Stadium swan song rekindles memories for players, coaches

April 04, 1991|By Jim Henneman | Jim Henneman,Evening Sun Staff

For the Orioles who have spent the most time there, the thought of Memorial Stadium's baseball career coming to an end has yet to register.

But looking ahead, their feelings all run in the same direction. When the curtain comes down this fall, it will be like saying goodbye to an old friend while at the same time realizing you have to look ahead.

Elrod Hendricks, who has spent more days in a uniform at Memorial Stadium than anyone currently wearing an Orioles uniform, admits he doesn't like to think about leaving.

"To be honest with you, I've tried to avoid thinking about this as long as I could," said Hendricks. "I'm not looking forward to the end of the season.

"Memorial Stadium has been like my second home -- I've probably spent more time there than I have in my own house," said Hendricks, who started with the Orioles in 1968.

"I don't think it [the final season] has really set in yet," said manager Frank Robinson. "Later in the season I think you'll start to see some reaction. And after the last putout is made, there will be a lot of emotion.

"I have a lot of good memories," said Robinson. "It was a fun park to play in -- the field was always immaculate -- and I enjoyed playing there.

"But time marches on and we're going to have a great facility to play in next year."

Cal Ripken Sr. has been in the organization almost as long as Memorial Stadium has been standing -- but he saw few games there until joining the Orioles as a big league coach in 1977. "I hate to see it go," said Ripken. "There are a lot of fond memories there, but I realize that life goes on.

"I'm sure there were a lot of people who hated to see the old park leave 29th Street," Ripken said of Oriole Park, which was destroyed by fire on July 4, 1944. "You just go on and look ahead."

Cal Ripken Jr.'s first recollection of Memorial Stadium was one of the magical moments. "I remember seeing Frank hit a home run in the fourth game of the 1966 World Series," said Cal Jr. "I was 6 years old and was sitting in the upper deck on the first base line, so I had a good view of the ball.

"My first thought is that it is sad to see Memorial Stadium go because there is so much history connected with it. But the other side of you says that while it's sad to see that come to an end, the other side of you wants to move on, wants to be part of the tradition at the new park."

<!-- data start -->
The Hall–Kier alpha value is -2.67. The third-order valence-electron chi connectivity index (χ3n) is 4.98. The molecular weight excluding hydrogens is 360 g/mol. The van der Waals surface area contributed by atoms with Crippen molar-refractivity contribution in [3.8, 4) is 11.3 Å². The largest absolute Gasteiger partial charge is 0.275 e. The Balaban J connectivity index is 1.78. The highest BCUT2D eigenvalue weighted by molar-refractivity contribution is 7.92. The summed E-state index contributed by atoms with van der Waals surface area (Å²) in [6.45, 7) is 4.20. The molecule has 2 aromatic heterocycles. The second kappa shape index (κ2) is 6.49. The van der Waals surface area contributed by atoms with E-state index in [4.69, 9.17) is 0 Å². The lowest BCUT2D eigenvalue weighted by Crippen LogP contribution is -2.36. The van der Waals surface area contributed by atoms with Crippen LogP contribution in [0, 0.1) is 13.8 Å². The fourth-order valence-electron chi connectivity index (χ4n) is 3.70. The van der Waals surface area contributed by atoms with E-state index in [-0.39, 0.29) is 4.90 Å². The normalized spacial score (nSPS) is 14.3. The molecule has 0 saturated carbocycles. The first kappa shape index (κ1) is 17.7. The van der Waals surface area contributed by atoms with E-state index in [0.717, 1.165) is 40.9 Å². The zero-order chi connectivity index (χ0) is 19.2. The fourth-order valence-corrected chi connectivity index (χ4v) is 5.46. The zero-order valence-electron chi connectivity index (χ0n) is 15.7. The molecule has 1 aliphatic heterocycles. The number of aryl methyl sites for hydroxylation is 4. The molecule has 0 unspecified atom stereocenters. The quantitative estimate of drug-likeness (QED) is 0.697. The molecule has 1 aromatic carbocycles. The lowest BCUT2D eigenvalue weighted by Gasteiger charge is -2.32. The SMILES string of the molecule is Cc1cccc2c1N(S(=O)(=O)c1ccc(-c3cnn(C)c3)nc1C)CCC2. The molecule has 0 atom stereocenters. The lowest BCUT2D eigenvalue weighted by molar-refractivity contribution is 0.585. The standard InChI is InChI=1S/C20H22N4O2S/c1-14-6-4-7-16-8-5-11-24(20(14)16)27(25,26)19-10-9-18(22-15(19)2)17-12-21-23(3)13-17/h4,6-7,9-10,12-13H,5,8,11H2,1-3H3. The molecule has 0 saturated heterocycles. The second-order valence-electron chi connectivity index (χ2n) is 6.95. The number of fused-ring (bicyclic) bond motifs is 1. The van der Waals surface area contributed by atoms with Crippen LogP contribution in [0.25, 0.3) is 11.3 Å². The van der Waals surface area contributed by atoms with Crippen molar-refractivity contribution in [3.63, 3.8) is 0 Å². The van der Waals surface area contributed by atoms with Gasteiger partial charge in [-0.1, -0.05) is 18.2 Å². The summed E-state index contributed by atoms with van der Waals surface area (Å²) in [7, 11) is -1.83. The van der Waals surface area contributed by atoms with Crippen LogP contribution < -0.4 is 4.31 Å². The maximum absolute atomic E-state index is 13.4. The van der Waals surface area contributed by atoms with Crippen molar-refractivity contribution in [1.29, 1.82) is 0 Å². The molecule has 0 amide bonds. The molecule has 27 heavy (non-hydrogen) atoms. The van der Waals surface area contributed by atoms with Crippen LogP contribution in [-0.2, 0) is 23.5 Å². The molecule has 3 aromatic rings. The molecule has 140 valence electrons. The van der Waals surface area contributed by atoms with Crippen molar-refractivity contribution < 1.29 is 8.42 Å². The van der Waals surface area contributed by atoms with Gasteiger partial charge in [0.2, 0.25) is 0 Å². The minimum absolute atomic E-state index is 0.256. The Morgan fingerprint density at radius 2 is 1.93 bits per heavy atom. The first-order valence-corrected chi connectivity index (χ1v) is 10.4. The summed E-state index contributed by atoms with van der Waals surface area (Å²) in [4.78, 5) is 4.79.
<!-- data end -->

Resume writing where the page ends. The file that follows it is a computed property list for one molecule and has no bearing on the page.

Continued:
Nobody, it seems, can pick just one favorite memory of Memorial Stadium. They come in clusters.

"What stands out in my mind?" Robinson repeated the question. "Naturally, the 1966 World Series stands out, and so do the ones in 1969, '70, '71. But there were so many things.

"Frank Howard hitting a line drive, Brooks Robinson jumping and almost getting hit in the head -- and the ball bouncing off the left-field wall. Paul Blair with his body half over the fence in left-center field and bringing the ball back. Marveling at the way Jim Palmer, Dave McNally and Mike Cuellar worked against hitters.

"Just watching the talent we had performing on that field was enough to turn you into a fan," said Robinson, who nevertheless has a favorite personal recollection.

"The home run off Luis Tiant was something special," Robinson said. On May 8, 1966, Robinson became the only player to hit a fair ball out of Memorial Stadium when he blasted Tiant's pitch over the left-field stands. "That seemed to set the tone for me in Baltimore. I had been accepted by the team from the first day I reported, but when I went back into the outfield that day [after the home run] the ovation was something special. It was very touching. I just think that set the tone for everything the whole time I was in Baltimore."

Hendricks was an unknown when the Orioles acquired him on the recommendation of Earl Weaver, who also joined the Orioles in 1968.

"My first at-bat I got a [pinch-hit] single to drive in Boog [Powell] with the winning run," he said. "I got a single my first at-bat in the 1969 World Series.

"Catching Jim Palmer's no-hitter -- the 1970 World Series," Hendricks said. "There are just so many things to remember."

Ripken Sr. was managing in the minor leagues when the Orioles were in their heyday. "But we did get to see the World Series games," he said. His best Memorial Stadium memory is of the only world championship team of which he was a member -- and it took place on the parking lot.

"My favorite memory is winning the 1983 World Series -- and coming back to that rally at the stadium after it was over," he said. "To me Memorial Stadium really represents this organization -- because that's where it's been ever since the team came here from St. Louis. So when I think of that stadium, I think of the entire organization."

Like his dad, Cal Jr. didn't see that many games at Memorial Stadium until he got to the big leagues, because he was in the minor leagues -- either with his dad, or preparing for his own big league career.

"Personally I guess my biggest thrill was hitting a home run my first at-bat in my rookie year, 1982," said Ripken. "I had been up the year before, but that was my first full year. I remember Ken Singleton was on base and I was so excited I ran around the bases a little too fast. I caught Kenny between third and home and had to slow down so I wouldn't pass him.

"The last series of that year was probably the most exciting series I've ever been a part of," said Cal Jr. "And I've got a ton of memories from when we won it all in 1983."

All of the memories are countless. But they haven't really come to the surface yet.

There is still another season to play. As the end of September gets closer, that's when the closing of Memorial Stadium will come into perspective.

Until then, there are other memories to be made.

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